Long Walks On Leafy Streets

1/23/2023 Rock Creek Park, Washington, DC    
Some thoughts from the past year.

It has been almost a year since I last wrote! I was going to postpone this to next weekend but then I heard Thich Nhat Hanh say “You haven't learned how to live until you have learned how to die.” I have been thinking a lot about what I will leave for Prashant. I do hope to live until he himself is an old man but in this life really every new day is a gift. So here I am writing about some of the thoughts, feelings and experiences from the past year, although it is getting late on sunday night and I am tired after working all day. I was going to watch a bit of the NFL playoff game but then this is much more important.

It has been quite an eventful year for us. We moved from our old home on Tuckerman St where we had lived for almost a decade and where Prashant was born and grew up, to a new and bigger home. After the move we first sold the small house near Howard that I had bought in 2003 and been renting out all this time. We then started repairing and renovating the Tuckerman home in preparation for renting it. That took over eight months and we finally had tenants move in just before Thanksgiving. While it was all a bit time consuming and sometimes stressful, we feel that it is worth it. With my parents living with us several months at a time the new home gives more space so that they are comfortable and we are comfortable as well. We feel like renting out our old home is a good investment and also better from a social standpoint, because we can provide a good home to a family that needs it, at an affordable price. We had a good relationship with our tenant from my first house and so far things have gone well with the tenants on Tuckerman St. They get to deal with real people, not just businessmen trying to make a profit. It was sad for me to let go of the first house, but that was also a lesson in letting go, and learning to deal with the impermanence of life. The tree that was nurtured from a small sapling by its previous owner and me, to one that towers over the house, is still standing watch over Hobart place and that gives me some joy.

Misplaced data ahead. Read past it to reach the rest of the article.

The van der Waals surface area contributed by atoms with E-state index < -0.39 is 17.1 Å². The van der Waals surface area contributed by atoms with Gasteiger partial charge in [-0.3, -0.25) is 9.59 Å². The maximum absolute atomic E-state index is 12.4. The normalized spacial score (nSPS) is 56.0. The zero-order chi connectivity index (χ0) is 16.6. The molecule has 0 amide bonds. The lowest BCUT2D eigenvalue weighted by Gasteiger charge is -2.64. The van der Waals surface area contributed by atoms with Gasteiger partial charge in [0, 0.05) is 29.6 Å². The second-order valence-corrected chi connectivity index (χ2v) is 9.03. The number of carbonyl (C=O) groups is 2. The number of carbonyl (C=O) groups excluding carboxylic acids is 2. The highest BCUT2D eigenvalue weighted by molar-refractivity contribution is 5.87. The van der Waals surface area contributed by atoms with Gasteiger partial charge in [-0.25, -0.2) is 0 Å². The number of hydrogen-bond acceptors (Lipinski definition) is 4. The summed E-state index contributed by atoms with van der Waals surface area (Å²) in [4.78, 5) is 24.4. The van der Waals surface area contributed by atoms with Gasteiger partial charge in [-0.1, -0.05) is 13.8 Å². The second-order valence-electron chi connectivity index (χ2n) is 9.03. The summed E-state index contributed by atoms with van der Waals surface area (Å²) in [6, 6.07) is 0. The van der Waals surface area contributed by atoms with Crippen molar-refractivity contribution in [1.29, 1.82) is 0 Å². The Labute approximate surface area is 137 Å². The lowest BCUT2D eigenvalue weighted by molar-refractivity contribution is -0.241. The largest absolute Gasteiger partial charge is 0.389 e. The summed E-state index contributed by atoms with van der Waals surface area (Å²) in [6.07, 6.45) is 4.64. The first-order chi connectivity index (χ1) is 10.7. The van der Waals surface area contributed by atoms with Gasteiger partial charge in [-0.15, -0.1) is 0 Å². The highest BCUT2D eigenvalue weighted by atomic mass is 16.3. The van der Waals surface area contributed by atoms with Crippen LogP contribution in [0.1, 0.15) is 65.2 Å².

Learning to accept the transitory nature of life seems to be the theme of this year. So many friends and family members have passed on. Today was the one year anniversary of the passing of our beloved spiritual teacher Thich Nhat Hanh. Over the summer Prof Abdul Aziz Yakubu, a colleague of ours, passed away. Like Todd Drumm and Gerald Chachere before him, he died far too young. As I get older and notice more closely the passing of things, I can see more clearly how our life is just the blink of an eye in the cosmic sea of existence. It makes me want to appreciate and treasure each passing moment even more.

With that in mind I have been working feverishly on my research. For a long time I had been working on Artin's primitive roots conjecture. I have even published two papers on it but I cannot say I am even close to starting to solve it. But last year while working on it I came up with an idea for another, arguably smaller problem, but extremely difficult in its own way. It is smaller in the sense that it could be considered as one case of the larger problem, very roughly speaking. During the winter break I spent a lot of time on it, especially since I decided not to watch the World Cup. Although the World Cup is something that I very much look forward to, every four years, this time I simply couldn't bring myself to watch the games being played in stadia built over the sweat, blood and even lives of so many poor men from the Indian subcontinent as well as other poor countries. I have nothing against the people of Qatar but the fact that the forces of selfishness and greed are working so hard to increase their wealth and power made me wake up and want to work equally hard to do something in my own life. Perhaps I too can do something to help people and turn back the tide of fear, anger, greed and reckless ambition that is rolling over the world these days. I was also pushed by the need to produce better results given how the administration in academia these days value mainly papers and grants.